We finally made it down to Hwy 49 and passed through the aid station at the Hwy 49 crossing. Then it was off to find the small road to Green Gate aid station. I had been this way a couple of times before, but never in the dark. I kept thinking that we must have passed the turn off as more time passed since we had gone through the Hwy 49 aid station. I correctly assumed that I was following another crew car and when they made the turn I was looking for, I felt a bit of relief. We wound our way down the one lane road down to Green Gate trying to go as fast as the darkness and twisty road allowed. When we finally reached the bottom, there wasa bottleneck of cars trying to make the U-turn so that they could park on the uphill side of the road. Heidi and I were both fortunate enough to find parking spots not far from the dirt road leading to Green Gate. I quickly grabbed all the gear I would need and joined hied by her car.

As we were hiking down the dirt road, the radio crackled. Andrew informed us that they had crossed the river and were changing shoes. Heidi and I started to hustle out of fear that we would not arrive at Green Gate before they came up the hill from the river. Our fears went went away as we arrived and Todd had not yet arrived. About a half hour later, Todd and Andrew showed up. They were running on a target finish of about 25:30.

I chatted with Andrew to find out if we were still hoping for a sub-24 finish, but he informed me that the run from Foresthill had not allowed them to close the gap.

As Todd and I headed out, Heidi shouted out, "Sub-24!"

The first four miles or so went smoothly. After the aid station at Auburn Lake Trails, my worst fear began to hit - stomach issues.

Over the years I have had issues on and off with various sports drinks. I've pretty much nailed it down to keeping the mixtures at half strength to reduce the impact on my stomach. However, I recalled that earlier in the day I had mixed a full tablet with my water bottle to maintain hydration while hanging around in the hot sun. Payback had begun.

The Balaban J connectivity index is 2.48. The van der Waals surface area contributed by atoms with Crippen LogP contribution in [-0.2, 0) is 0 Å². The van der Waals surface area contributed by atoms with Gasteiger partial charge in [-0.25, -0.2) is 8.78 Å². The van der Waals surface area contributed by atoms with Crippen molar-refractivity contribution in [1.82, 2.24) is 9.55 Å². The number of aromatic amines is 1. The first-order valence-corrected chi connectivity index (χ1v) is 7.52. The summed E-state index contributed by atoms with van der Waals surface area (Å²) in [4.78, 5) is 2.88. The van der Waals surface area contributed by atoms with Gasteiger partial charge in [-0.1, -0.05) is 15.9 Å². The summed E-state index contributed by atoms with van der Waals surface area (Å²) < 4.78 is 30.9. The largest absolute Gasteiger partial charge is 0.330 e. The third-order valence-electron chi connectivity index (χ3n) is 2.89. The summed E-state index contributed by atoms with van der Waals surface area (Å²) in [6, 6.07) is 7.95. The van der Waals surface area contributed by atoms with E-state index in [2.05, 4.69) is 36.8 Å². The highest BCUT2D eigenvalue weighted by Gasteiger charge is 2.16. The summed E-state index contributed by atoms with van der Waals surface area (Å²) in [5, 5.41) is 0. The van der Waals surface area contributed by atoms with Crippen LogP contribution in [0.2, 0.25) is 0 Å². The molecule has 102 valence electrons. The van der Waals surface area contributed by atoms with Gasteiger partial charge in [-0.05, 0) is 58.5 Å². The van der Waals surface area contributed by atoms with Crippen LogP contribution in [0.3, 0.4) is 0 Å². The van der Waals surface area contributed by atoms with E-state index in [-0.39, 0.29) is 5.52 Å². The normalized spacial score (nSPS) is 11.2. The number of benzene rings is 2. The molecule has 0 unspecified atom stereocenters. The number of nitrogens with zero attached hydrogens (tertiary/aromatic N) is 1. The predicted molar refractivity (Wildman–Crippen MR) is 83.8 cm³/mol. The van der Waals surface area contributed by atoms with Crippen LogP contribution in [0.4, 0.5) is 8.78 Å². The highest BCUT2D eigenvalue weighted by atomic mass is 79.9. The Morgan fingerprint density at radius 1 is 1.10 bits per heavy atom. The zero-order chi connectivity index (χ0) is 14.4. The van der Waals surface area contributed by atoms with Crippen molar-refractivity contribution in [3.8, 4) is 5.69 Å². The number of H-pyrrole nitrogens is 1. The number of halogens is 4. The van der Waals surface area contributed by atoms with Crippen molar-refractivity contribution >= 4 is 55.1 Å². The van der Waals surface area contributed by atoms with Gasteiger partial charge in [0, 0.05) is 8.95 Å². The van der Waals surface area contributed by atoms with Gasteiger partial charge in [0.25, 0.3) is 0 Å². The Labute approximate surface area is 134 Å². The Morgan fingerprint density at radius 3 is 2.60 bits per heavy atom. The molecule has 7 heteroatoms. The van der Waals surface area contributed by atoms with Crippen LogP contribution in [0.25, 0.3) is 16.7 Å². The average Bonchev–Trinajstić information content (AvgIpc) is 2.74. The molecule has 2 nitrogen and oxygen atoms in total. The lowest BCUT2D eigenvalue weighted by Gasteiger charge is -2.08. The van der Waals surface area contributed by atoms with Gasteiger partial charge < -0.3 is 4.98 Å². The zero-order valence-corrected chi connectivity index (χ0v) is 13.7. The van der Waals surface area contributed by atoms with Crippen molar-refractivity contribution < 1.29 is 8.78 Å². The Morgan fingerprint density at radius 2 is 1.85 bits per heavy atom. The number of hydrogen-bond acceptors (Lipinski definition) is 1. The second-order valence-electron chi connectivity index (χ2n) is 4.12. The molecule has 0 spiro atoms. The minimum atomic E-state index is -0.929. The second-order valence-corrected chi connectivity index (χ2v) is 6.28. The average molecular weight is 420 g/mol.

I figured that I could make it to the next aid station. As the trail through the night wound on, my stomach began to get worse. I started scanning the sides of the trail to look for a place to ... take care of some business. The problem is that the trail between Auburn Lakes and Browns Bar is along the side of the mountain along the windy American River - there are no flat areas along the trail. As we got closer to Browns Bar, I informed Todd of my issue and told him I was scouting for a pit stop. Finally, I couldn't take it anymore and climbed up the side of there hill and found a relatively suitable spot to ... It helped some. I felt better, but only for a little while. I ended up hitting a porta-potty at every aid station for the rest of the night. Basically, it sucked.

Back to the main story...

After Browns Bar, there is a very long climb that winds it's way up and around the quarry before you hit Highway 49. I remembered this seemingly never ending climb from my previous pacing experience. Todd had begun to slow a bit and was trailing me by about 25 to 30 yards, which was fine for me because for the first time I began to fall asleep while trekking up the hill. I would take a step, doze, and then shake awake as I began to tip over. It was probably about 4:00 a.m. Finally, when I realized that this would no longer work, I stepped to the side of the trail and told Todd I needed to pull a 5 Hour Energy from my pack. He asked if it worked and I told him that I had no idea, but I needed to try something to wake up.

Ten minutes later, I was wide awake and powering up the hill. We crested the top and wound our way down to the Highway 49 aid station. A quick trip to the bathroom and we were back on the trail. Todd opted to take the lead now. The sky had begun to brighten and the sun was coming up. Todd began a relatively blistering pace with me chasing him for the next few miles up, over and down to No Hands Bridge.

When I asked him where he was getting all of the energy, he said that he gets a burst of energy when the sun comes up. Todd wasn't kidding. He just about killed me with his pace. By the time we reached the aid station at No Hands Bridge, Todd was still running like a machine and I had burned all remaining energy from my body. It was a strange experience. Here Todd had run nearly 97 miles compared to my 17 and I was the one falling apart.

After my, now routine, trip to the port-a-potty, we trotted off across the bridge. Now, as my memory serves me from my first time pacing at WS the climb up to Robie Point in the early morning darkness felt very much uphill most of the way. Now in the sunshine of the new day, it appeared to be relatively flat switchbacks with short climbs between. With my energy gone, these short climbs were completely kicking my ass. At one point about two-thirds of the way up, I actually had to put my hands on my knees and take deep breaths. It was a very humbling moment. I didn't want to give up on my runner, yet my body was betraying me at every turn. I kept waiting for Todd to drop me and head to the finish line.